There’d be days when I’d have to get out of bed and walk all of two metres to my desk, where it was set up, in my bedroom, studying business. We had knockbacks from the major supermarkets multiple times, three years ago, before we even got in. Obviously being able to finance something like this was really challenging in the early days and I was babysitting in my spare hours. But I think that there was never really a moment where I didn’t believe that it could work, because for me in my mind

it was so blatantly obvious that this product needed to be available for women globally.

I think more of the challenge was just that “how”. In answer to your question… I came close a number of times to really just feel overwhelmed and maybe that would have led to potentially giving up, but I just don’t think that was ever on the agenda. I would have found a way to make it work. Perhaps if it was another idea, or something that I wasn’t deeply connected to then, you know…

There are always going to be brands and people that try to ride on your coattails—copycats, hangers-on—but authenticity is the key to everything and if you’re transparent in what you do and you stick to a strong set of ethical values then you will always be at the front of the pack.

Consumers trust a label that says organic, and should be confident and safe in making that assumption. If not that, then we need to teach the consumer to ask the right questions so they can go out into the market and be confident that they have the tools to check that the product they are purchasing is what it says it is. Bodies like the ACO (Australian Certified Organic) are an integral part of that education—it can be as simple as looking out for a certified organic logo.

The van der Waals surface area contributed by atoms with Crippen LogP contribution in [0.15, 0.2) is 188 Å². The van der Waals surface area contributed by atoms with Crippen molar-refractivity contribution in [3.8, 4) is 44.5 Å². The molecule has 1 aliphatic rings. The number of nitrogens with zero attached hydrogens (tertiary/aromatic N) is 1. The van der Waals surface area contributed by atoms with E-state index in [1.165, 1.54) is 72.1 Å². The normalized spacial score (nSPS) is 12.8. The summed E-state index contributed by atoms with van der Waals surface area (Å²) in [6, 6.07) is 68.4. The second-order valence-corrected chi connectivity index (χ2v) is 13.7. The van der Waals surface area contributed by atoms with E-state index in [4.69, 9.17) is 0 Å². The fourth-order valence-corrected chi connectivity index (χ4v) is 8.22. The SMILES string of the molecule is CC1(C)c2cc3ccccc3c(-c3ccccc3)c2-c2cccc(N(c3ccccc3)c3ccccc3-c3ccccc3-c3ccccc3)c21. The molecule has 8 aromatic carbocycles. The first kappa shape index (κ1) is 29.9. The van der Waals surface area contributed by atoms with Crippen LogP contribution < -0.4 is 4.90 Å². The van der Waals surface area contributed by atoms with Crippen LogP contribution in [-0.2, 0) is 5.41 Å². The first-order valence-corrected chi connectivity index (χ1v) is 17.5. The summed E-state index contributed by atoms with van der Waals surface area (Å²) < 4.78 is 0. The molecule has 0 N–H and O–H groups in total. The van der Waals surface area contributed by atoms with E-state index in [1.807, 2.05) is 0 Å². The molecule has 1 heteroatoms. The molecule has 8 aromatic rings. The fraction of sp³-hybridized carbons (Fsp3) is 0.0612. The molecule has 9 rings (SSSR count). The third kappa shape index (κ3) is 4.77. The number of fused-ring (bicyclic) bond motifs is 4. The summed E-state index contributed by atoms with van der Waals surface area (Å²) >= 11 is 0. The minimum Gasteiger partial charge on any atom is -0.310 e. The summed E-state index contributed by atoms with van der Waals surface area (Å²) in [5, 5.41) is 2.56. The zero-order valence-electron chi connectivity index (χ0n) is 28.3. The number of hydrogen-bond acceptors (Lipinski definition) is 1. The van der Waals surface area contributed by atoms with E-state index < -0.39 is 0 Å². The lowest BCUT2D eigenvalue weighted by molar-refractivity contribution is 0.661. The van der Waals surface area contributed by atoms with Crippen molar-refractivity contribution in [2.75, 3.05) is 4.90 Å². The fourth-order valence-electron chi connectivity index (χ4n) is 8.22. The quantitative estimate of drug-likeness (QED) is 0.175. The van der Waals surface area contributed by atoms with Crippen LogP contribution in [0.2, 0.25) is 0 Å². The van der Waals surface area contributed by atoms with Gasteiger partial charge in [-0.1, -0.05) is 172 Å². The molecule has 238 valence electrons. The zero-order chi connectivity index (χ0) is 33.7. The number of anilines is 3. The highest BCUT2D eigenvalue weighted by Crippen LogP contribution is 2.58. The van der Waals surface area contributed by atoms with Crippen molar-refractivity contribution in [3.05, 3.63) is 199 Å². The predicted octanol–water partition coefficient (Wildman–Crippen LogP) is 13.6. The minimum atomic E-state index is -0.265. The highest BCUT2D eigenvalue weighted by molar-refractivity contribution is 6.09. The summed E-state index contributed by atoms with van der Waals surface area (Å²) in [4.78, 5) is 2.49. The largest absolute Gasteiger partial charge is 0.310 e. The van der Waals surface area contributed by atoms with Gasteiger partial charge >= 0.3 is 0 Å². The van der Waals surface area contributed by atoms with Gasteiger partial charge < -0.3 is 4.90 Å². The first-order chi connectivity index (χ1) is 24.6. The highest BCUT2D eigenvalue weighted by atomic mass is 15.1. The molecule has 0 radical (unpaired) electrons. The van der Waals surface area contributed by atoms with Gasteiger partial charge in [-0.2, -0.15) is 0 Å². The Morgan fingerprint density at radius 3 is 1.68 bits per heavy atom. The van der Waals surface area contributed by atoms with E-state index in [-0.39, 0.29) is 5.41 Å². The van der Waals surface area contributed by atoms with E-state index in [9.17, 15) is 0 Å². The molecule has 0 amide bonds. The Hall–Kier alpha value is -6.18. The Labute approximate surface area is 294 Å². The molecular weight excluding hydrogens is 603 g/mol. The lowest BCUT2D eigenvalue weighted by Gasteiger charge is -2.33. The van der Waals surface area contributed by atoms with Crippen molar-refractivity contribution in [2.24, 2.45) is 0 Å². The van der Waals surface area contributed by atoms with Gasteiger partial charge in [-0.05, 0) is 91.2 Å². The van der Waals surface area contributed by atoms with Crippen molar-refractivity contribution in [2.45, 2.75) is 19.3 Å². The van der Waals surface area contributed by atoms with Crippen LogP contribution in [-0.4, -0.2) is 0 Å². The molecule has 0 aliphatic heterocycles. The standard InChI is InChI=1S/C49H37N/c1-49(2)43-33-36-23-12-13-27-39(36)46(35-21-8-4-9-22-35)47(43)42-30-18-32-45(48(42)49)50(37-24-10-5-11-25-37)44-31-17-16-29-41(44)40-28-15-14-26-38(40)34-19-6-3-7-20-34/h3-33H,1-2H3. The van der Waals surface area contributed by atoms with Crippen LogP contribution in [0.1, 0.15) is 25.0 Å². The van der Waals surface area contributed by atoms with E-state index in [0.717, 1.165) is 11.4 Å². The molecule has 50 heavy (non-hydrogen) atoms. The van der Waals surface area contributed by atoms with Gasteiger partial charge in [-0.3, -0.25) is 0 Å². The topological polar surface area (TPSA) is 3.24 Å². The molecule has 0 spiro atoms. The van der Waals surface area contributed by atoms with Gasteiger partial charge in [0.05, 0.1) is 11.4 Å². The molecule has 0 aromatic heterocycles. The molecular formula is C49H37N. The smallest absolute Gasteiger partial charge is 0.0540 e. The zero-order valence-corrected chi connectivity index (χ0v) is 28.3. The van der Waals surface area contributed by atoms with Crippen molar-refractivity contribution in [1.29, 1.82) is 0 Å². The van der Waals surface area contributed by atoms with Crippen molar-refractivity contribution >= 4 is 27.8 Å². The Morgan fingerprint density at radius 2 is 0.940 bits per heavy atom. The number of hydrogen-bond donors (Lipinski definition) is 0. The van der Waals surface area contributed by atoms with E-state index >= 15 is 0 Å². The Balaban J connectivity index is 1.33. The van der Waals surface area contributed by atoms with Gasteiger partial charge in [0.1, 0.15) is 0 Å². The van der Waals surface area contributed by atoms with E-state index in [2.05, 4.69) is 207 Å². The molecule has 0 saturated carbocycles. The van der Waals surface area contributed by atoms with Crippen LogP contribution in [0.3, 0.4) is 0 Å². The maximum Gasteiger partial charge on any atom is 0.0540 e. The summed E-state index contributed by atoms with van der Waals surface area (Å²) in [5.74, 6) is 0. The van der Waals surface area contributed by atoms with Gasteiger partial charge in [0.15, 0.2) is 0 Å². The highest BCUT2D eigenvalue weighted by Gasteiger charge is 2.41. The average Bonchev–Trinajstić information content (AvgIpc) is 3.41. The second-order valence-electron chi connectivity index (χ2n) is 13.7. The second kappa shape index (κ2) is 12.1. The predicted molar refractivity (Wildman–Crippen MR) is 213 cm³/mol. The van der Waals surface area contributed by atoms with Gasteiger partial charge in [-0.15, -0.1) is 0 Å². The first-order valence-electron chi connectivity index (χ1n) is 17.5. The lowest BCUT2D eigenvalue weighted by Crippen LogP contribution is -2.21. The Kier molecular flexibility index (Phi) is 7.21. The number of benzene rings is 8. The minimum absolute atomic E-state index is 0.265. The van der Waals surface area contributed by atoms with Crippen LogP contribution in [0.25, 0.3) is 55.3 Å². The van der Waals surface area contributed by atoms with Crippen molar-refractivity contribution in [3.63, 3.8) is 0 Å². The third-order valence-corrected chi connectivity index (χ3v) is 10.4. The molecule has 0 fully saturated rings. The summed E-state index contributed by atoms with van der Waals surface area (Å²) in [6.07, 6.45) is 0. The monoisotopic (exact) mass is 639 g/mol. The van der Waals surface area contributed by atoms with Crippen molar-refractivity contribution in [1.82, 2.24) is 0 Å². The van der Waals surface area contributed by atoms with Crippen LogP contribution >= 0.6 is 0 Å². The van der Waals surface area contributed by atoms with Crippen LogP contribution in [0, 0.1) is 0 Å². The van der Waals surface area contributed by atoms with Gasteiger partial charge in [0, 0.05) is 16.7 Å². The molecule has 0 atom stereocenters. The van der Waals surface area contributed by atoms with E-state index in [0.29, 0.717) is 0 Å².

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And what do you do to get away from TOM? Do you have time to just be you and just step back from the company? Is there just never a time where you’re not thinking about it?

To be honest there is very little time where the TOM isn’t in my mind because it’s just such an extension of all the things I believe in, and I don’t necessarily think that that’s a bad thing! I do lots of yoga and lots of walking and running with my dog and at those moments, that’s when I get a lot of clarity and I’m able to re-shuffle priorities and of course TOM’s at the forefront of that [laughs], but that’s a healthy thing and right now, where the business is today it needs me to constantly think about it.

Of course. I came across a quote by Margaret Mead yesterday and it said “Never doubt that a small group of thoughtful, committed citizens can change the world.” Do you think that your innovation of organic products could change the face of feminine hygiene products? Or inspire bigger companies to go organic, go green and ultimately make things safer for us, cleaner for us?